Twenty-two year old Nicole Valicek explains her daily schedule as a cadet journalist for The Northern Times in the northern Victorian town of Kerang as wall-to-wall interviewing, writing and travelling with ‘lots of coffee in-between.’
‘A deadline day involves me writing stories and calling contacts for quotes and follow on information,’ Valicek explains.
‘Once deadline has passed and the papers have been sent to the printers, I switch to news gathering mode. This includes going to scheduled events or following up stories previously discussed with my contacts.’
Working at a regional newspaper has given Valicek the chance to spread her wings. Her weekly duties range from court reporting, covering local government council meetings and visiting police, hospitals and schools.
‘One of the most rewarding aspects of working at a regional newspaper is you have to become a jack of all trades. You are definitely a generalist not a specialist and you never know the next story that you might be working on. The variety of stories I’ve covered in the past year has given me a breadth of experience that will provide a strong foundation for my journalism career.’
Every student journalist must consider the move to rural areas to secure themselves a cadetship. A city girl at heart, Valicek recalls the difficulties of moving out of home.
‘The change from living in Melbourne to a small country town, three hours away from family and friends, was a huge step which took some getting used to.’
‘When I got the [job] I was excited about the prospect of working as a journalist so my fears and concerns were pushed to the background and my instincts told me to take the plunge.’
Valicek’s blog A day in the life covers her personal accounts as a working journalist. One entry in particular highlights a lesson every journalist should learn – the importance of building and maintaining your own contacts.
On Febuary 23 this year, Valicek had no idea she would be on a boat covering the floods that destroyed the small farming communities of Benjeroop and Murrabit West.
Having previously worked with chief flood warden of the Benjeroop area, Lindsay Schultz, Valicek managed to get Schultz’s permission to join him and an ABC journalist and cameraman on a visit to flooded properties.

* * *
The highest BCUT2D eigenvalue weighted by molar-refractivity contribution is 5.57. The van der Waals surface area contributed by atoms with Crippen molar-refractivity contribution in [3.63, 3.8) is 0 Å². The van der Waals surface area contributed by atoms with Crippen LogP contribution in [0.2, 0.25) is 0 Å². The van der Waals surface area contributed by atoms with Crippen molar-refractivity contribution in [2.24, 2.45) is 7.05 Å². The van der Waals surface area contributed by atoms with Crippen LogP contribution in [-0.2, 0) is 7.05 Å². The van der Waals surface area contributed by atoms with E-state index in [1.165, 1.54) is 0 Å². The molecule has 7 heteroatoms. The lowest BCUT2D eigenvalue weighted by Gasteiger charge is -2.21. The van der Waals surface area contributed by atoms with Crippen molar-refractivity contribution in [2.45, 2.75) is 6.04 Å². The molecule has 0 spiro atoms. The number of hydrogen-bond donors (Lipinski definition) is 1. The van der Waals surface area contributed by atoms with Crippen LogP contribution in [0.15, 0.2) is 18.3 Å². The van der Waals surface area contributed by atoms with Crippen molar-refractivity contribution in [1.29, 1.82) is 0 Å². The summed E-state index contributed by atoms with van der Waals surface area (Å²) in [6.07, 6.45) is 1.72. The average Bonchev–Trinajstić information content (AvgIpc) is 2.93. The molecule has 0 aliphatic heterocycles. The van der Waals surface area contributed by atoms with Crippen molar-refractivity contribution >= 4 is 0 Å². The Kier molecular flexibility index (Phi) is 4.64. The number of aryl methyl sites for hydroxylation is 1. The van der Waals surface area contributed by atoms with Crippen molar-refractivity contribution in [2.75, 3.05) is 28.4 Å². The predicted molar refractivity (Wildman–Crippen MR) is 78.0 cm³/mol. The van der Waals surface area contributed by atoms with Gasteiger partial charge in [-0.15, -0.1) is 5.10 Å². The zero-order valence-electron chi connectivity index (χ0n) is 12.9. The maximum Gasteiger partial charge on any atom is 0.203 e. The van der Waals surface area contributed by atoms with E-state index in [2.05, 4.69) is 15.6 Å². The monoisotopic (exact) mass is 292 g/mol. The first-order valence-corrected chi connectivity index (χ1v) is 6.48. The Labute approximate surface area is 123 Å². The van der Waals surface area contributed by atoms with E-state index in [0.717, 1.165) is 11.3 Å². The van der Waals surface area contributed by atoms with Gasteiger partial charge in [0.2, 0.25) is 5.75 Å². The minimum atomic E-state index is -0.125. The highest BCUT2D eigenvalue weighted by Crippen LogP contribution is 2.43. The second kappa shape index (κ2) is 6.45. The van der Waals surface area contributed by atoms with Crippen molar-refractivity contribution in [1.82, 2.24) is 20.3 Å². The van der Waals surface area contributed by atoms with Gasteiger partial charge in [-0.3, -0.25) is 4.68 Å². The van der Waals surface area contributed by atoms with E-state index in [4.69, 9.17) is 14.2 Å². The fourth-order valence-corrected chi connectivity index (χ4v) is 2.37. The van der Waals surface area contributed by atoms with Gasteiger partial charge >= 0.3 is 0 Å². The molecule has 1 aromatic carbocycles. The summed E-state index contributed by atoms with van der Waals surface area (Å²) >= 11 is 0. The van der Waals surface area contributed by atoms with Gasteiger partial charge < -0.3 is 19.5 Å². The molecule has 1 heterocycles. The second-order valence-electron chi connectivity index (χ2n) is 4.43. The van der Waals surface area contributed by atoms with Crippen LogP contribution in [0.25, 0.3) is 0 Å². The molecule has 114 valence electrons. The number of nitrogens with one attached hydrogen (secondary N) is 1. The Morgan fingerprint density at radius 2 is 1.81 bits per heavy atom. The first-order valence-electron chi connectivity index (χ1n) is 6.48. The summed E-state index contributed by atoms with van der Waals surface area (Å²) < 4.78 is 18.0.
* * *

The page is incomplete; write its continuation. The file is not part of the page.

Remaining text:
‘It’s important to touch base with all of your regular contacts and recognise its okay to sometimes just have a chat to maintain the relationship,’ Valicek explains.
‘Often it’s the contacts that are more reluctant to speak that can have great things to say and provide more depth when covering an issue,’ she says.
Valicek says the floods provided the biggest stories of her career to date.
‘The floods were a baptism of fire,’ she says. ‘I’m sure many regional journalists cut their teeth for years without covering a story of such significance. I am still writing stories about the floods today…I guess I’ve learnt that’s the nature of journalism. You never know what can happen and you have to be ready to report to the best of your ability on what does happen.’
The main lesson Valicek has for young journalists, is to be prepared.
‘I drove up to [Kerang] and had a look around before going to the interview [at The Northern Times]’, Valicek explains. ‘I was surprised when my employer asked me to complete a spelling test.’
Along with securing work placement and being willing to learn, Valicek warns ‘journalism is not a 9 to 5 job.’
‘It’s tough work but if you know it’s what you want to do and are passionate, it’s like no other job you can have.’
Valicek celebrated her first year anniversary at the Northern Times last month.